Anya Hinkle knows the importance of a good story — especially when it comes to writing music.
A couple years ago, she got roped in by Jack “Hippie Jack” Stoddart on an informal community development project.
“He’s trying to get songwriters up to these very isolated villages in the mountains of middle Tennessee that are full of people struggling to make a full life for themselves,” says Hinkle. “He wants to help give those people a voice.”
She spoke with 76-year-old Zona Abston, a woman who scraped by in what used to be an old mining town. And just like Stoddart wanted, Hinkle wrote a song about her.
“I sang it for her,” Hinkle says, “and she said, ‘Yep, that’s true. That all happened.’ I think that’s the essence of a good song: [it’s] just a good story.”
The song, called “Ballad of Zona Abston,” describes Abston’s absent father, meager school lunches, and teen pregnancy. The haunting melody transfixes the listener, too — so much so that the song won the Merlefest Chris Austin songwriting contest in the bluegrass category earlier this year.
Hinkle, who’s played guitar and written music for more than a decade, fronts the Asheville-based band Tellico. The band reached No. 1 on the Folk DJ Chart last November, and their newest album, Woven Waters, reached No. 2 on the chart that month, too. Hinkle calls their music Appalachicana — a mix of Appalachian and Americana.
“A lot of people struggle with what Americana really means because it sort of means everything,” she says. “Because ours is rooted in the Appalachian string band tradition, it has that sound to it. It doesn’t have the electric guitars, the drums, and the country feel of other types of music that fit in the Americana genre.”
Originally from Blacksburg, Va., Hinkle first learned to play in the “Lilith Fair era,” she says. She soon grew to love roots music and artists like Doc Watson, Norman Blake, and Tony Rice.
For a while, academia took her in a different direction, but even when she was traveling around the world for her ethnobotany degree, she found stories to write songs about.
“I was recently thinking about a song that had to do with my Ph.D. dissertation,” she says. “I was writing about the faith of the Polynesian mariners getting across the ocean. What an amazing story that is: getting into a boat to travel to an unknown homeland.”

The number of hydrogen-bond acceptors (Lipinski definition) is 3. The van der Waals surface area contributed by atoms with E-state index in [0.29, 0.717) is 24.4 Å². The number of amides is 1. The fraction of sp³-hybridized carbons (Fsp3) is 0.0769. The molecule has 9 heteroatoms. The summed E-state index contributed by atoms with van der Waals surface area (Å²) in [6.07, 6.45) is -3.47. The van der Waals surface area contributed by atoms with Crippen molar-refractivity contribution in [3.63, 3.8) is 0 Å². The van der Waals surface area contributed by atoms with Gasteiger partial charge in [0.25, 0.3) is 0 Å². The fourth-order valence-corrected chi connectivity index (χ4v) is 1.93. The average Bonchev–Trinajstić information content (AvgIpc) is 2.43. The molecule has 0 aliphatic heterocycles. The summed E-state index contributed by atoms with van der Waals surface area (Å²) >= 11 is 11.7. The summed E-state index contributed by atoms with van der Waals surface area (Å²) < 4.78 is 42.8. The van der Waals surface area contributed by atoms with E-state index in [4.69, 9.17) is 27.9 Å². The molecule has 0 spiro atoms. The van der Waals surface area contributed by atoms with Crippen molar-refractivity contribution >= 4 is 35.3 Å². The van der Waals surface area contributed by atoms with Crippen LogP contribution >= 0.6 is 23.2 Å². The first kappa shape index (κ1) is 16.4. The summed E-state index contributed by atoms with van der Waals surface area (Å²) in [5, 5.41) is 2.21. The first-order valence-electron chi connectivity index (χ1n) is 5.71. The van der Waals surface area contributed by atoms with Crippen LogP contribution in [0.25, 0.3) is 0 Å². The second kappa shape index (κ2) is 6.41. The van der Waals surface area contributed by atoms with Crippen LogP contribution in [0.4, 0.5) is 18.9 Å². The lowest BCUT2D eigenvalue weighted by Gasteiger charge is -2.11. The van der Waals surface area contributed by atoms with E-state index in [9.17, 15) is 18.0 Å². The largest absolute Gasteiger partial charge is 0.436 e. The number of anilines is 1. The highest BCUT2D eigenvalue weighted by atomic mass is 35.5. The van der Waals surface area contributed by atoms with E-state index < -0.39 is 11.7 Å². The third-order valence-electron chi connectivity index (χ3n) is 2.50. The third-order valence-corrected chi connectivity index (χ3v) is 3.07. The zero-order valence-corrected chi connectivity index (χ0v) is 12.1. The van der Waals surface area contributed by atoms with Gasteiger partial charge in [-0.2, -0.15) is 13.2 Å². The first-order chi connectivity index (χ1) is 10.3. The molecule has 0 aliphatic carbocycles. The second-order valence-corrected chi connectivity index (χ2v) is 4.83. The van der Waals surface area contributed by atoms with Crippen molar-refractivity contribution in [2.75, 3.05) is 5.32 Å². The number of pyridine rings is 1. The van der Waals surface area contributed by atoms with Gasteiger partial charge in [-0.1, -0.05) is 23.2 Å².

Hinkle and Tellico recently traveled to France and followed in Hinkle’s jazz-playing grandfather’s footsteps. The language barrier proved to be an interesting challenge for the musician who loves stories.
“You want your music to feel universal and not tied so much to the words,” she says. “Presenting to an audience that doesn’t speak English is a really unique challenge for songwriting. What is the essence of a song that makes it good regardless of what language you speak?”
In addition to performing at the N.C. Folk Festival this month, Hinkle will help to lead a workshop with other female songwriters on Sept. 7. The group will “present some tools that people [who] attend can use as they’re going about their process,” says Hinkle, and they’ll “start a conversation and talk about what works” for both themselves and for participants. Hinkle and local musician Laurelyn Dossett will also lead a retreat at The Rooster’s Wife in Aberdeen later this month for those who want to dig deeper into their songwriting skills.
Even music lovers who see Hinkle perform live at the N.C. Folk Festival will create their own stories.
“When you go and see live music, you can experience something that’s happening right at the moment,” Hinkle says. “There’s nothing pre-planned about it. Anything can happen. It’s a chance to be in the moment with somebody [who’s] performing.
“You always grow when you see live music,” she adds. “You always get something out of it and create memories.”